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    Fleming to Cut 1,800 Jobs, Close Two Distribution Centers

    DALLAS - Grocery distributor Fleming Companies Inc. on Tuesday announced an operational realignment and cost reduction plan that will include a 15 percent work force reduction from its staff offices and case-pick divisions.

    DALLAS - Grocery distributor Fleming Companies Inc. on Tuesday announced an operational realignment and cost reduction plan that will include a 15 percent work force reduction from its staff offices and case-pick divisions.

    Fleming, which has been stung by the recent loss of its largest customer, the bankrupt discount retailer Kmart Corp., and by steep competition in the grocery business, also said federal securities regulators have ratcheted up their existing probe of the company.

    The company plans a workforce reduction of approximately 1,800 positions or 15 percent of the positions in its continuing operations. The affected positions are expected to come from the Fleming staff offices and case-pick divisions. Fleming expects to achieve an estimated $60 million in cost savings on an annual run-rate basis by the fourth quarter of 2003 as a result.

    Fleming also said it will cease operations at two divisions currently managed by third-party operators -- the South Brunswick (New Jersey) Division and the Fort Wayne (Indiana) Division. These divisions have been dedicated to supplying Kmart and will close soon after deliveries to Kmart stores conclude on or about March 8, 2003. With the conclusion of the Kmart supply arrangement, no Fleming customer will account for more than 3 percent of Fleming's total annual revenue, according to the company.

    Fleming will consolidate the business of two other case-pick divisions into other Fleming divisions. The company said it intends to maintain its market presence and local customer support in the related areas. Upon completion of these consolidations, Fleming's national supply chain will include 49 distribution centers -- 20 case-pick facilities, 24 convenience-oriented piece-pick divisions and five general merchandise piece-pick facilities.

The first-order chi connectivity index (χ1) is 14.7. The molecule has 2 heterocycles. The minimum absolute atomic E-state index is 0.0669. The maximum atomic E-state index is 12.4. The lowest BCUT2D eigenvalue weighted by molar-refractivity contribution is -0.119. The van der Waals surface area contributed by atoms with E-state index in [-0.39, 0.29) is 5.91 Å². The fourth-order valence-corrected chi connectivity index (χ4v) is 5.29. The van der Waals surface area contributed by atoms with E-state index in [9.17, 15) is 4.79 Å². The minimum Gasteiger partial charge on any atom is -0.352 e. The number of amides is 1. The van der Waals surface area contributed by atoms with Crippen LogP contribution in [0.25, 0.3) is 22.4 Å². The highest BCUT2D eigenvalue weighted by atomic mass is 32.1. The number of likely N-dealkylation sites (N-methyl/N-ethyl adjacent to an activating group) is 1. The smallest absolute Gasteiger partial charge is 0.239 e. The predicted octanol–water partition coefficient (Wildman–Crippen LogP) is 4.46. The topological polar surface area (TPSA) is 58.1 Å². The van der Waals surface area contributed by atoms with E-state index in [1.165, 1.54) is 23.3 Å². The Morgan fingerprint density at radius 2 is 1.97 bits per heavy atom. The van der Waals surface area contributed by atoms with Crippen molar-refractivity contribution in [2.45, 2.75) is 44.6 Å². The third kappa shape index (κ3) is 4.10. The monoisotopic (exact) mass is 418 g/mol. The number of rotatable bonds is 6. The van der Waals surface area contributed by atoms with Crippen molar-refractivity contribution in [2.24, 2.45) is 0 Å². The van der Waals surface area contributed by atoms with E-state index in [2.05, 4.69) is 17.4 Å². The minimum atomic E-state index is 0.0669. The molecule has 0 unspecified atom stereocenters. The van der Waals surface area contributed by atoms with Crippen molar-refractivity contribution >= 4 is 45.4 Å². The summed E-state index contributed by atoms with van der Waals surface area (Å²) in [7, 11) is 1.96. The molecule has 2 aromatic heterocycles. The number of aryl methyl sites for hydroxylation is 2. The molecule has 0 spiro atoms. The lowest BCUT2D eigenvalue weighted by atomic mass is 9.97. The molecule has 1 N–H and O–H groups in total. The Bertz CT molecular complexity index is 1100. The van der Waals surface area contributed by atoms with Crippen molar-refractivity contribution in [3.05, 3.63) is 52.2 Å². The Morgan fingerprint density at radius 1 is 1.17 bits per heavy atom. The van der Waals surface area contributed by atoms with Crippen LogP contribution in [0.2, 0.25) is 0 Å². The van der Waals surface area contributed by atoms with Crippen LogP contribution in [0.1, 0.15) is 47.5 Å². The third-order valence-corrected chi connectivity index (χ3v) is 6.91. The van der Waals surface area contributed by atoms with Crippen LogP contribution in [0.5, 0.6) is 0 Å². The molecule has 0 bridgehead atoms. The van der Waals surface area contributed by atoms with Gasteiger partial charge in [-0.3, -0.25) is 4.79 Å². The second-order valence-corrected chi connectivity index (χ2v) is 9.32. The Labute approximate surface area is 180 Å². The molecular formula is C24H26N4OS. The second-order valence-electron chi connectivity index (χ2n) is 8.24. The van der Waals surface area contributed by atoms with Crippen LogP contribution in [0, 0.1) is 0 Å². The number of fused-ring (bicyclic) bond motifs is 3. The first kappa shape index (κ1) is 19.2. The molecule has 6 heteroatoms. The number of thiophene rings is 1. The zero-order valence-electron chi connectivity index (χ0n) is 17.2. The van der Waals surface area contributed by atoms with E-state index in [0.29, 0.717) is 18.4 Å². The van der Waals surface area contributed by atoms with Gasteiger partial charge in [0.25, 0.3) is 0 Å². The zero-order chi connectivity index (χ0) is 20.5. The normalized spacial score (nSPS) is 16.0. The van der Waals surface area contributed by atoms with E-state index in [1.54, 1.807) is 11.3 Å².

The realignment and cost reduction plan in 2003, as well as working capital reductions, is expected to partially offset the cash costs associated with the termination of the Kmart supply arrangement. The company expects to reduce debt by more than $200 million in 2003, principally through the application of proceeds from the divestiture of its discontinued retail operations and a reduction of capital expenditures to $75 million from a previous plan of $135 million for fiscal year 2003.

    Fleming said that the Audit and Compliance Committee of its Board of Directors, after discussions with the company's independent auditors, Deloitte & Touche LLP, has initiated an independent investigation to assist the Committee in the previously announced inquiry by the Securities and Exchange Commission and the Board's review of certain allegations made in previously announced shareholder litigation. The Committee has retained PriceWaterhouseCoopers to assist in this.

    Fleming also said that it has been advised by the SEC that the previously announced inquiry has moved to a formal investigation.

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